As the grand jury slowly lost its full historic purpose, grand juries became resigned to a minute corner of the American justice system. American grand juries ceased to initiate their own investigations. “Dramatic, sometimes violent confrontations between grand juries and prosecutors, politicians, legislatures, even within the grand juries themselves, became largely things of the past by about the 1930’s.”
During this period of the grand jury’s slow decline in the states, federal grand juries became, ironically, more important. Although federal grand juries had been a rather obscure element of American criminal procedure before the twentieth century, they stood poised to explode in importance due to the increase of federal criminal jurisdiction by the turn of the century. The growing importance of federal grand juries came at the precise historic moment when state models for grand juries were becoming more and more limited. In fact, because federal grand jury practice looked by necessity to state grand juries as models for federal procedure, the resulting model for federal grand jury proceedings was actually a mere shell of the model intended by the Framers.
From the ratification of the Bill of Rights in 1789, up until and to some extent beyond its codification in the Federal Rules of Criminal Procedure, a Federal grand jury practice went for the most part unregulated by statute. This was due to the limited constitutional jurisdiction of the federal government, and to the scarcity of federal statutes governing criminal justice, a domain traditionally reserved to the states. In its traditional form, the citizen grand jury had come to be seen as an inefficient, unnecessary and possibly dangerous phenomenon. Ultimately, a combination of judicial activism, executive contempt and legislative apathy left the federal grand jury weakened and contained before it had a chance to truly roam free.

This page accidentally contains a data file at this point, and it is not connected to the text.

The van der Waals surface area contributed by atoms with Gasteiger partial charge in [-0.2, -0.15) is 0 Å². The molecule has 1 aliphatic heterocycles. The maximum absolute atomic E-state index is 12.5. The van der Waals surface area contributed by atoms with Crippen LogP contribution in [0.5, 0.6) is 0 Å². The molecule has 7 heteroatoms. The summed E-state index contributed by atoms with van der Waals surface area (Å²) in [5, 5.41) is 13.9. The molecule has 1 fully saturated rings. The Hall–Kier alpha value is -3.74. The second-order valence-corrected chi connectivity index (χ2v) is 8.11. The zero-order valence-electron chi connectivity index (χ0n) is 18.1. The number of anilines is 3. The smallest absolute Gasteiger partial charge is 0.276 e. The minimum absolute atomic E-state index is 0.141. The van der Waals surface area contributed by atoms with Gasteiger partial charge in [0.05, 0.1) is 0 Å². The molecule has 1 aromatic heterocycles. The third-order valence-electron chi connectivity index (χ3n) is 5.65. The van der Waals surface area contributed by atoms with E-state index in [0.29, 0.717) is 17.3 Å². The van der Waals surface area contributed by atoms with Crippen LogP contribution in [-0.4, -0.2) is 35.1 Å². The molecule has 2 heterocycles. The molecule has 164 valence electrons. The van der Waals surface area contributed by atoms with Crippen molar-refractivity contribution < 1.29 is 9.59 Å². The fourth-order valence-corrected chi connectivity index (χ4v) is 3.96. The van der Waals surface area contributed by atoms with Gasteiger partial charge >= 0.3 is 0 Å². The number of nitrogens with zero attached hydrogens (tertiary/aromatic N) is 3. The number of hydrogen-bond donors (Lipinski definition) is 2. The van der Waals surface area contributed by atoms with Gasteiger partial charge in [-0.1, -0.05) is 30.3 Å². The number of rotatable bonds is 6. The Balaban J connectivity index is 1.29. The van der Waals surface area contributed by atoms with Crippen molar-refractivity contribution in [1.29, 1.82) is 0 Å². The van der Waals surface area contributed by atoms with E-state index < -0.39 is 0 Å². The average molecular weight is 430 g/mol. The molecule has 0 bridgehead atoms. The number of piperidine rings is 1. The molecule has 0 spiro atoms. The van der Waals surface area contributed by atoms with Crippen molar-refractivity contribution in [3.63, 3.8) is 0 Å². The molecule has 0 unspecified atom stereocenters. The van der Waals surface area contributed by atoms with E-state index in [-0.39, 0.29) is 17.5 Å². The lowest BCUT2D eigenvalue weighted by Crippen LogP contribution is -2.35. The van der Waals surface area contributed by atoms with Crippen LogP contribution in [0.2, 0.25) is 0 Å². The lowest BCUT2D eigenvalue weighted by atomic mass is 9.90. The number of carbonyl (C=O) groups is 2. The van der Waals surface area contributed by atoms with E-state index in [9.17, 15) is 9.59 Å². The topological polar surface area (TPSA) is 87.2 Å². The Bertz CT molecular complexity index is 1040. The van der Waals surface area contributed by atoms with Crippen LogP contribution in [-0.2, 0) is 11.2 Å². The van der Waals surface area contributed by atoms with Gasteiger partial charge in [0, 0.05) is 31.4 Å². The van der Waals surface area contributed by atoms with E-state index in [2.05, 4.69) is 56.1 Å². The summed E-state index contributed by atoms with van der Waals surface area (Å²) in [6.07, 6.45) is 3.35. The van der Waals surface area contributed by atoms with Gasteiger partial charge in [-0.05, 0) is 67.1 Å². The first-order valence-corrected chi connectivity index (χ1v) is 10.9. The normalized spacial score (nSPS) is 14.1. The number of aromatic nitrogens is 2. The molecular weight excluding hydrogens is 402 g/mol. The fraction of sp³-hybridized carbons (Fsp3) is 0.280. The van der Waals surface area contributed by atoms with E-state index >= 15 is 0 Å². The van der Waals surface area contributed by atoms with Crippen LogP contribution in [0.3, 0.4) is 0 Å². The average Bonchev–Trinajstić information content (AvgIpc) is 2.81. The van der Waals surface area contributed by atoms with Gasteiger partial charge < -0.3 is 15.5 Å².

VII: 1946 ENACTMENT OF THE FEDERAL RULES
In 1946, the Federal Rules of Criminal Procedure were adopted, codifying what had previously been a vastly divergent set of common law procedural rules and regional customs. In general, an effort was made to conform the rules to the contemporary state of federal criminal practice. In the area of federal grand jury practice, however, a remarkable exception was allowed. The drafters of Rules 6 and 7, which loosely govern federal grand juries, denied future generations of what had been the well-recognized powers of common law grand juries: powers of unrestrained investigation and of independent declaration of findings. The committee that drafted the Federal Rules of Criminal Procedure provided no outlet for any document other than a prosecutor-signed indictment. In so doing, the drafters at least tacitly, if not affirmatively, opted to ignore explicit constitutional language.
VII: THE LOST PRESENTMENT POWER OF THE GRAND JURY
The Fifth Amendment to the United States Constitution requires that no person shall be held to answer for a capital or otherwise infamous crime except by a presentment or indictment of a grand jury.
What all authorities recognize as a “presentment,” however, has been written out of the law and is no longer recognized by the federal judiciary.
A presentment is a grand jury communication to the public concerning the grand jury’s investigation. It has traditionally been an avenue for expressing grievances of the people against government.[91 ] In early American common law, the presentment was a customary way for grand juries to accuse public employees or officials of misconduct. While an “indictment” was normally thought to be invalid without the signature of a government prosecutor, a presentment required no formal assent of any entity outside the grand jury. In early America, a presentment was thought to be an indictment without a prosecutor’s signature and a mandate to a district attorney to initiate a prosecution.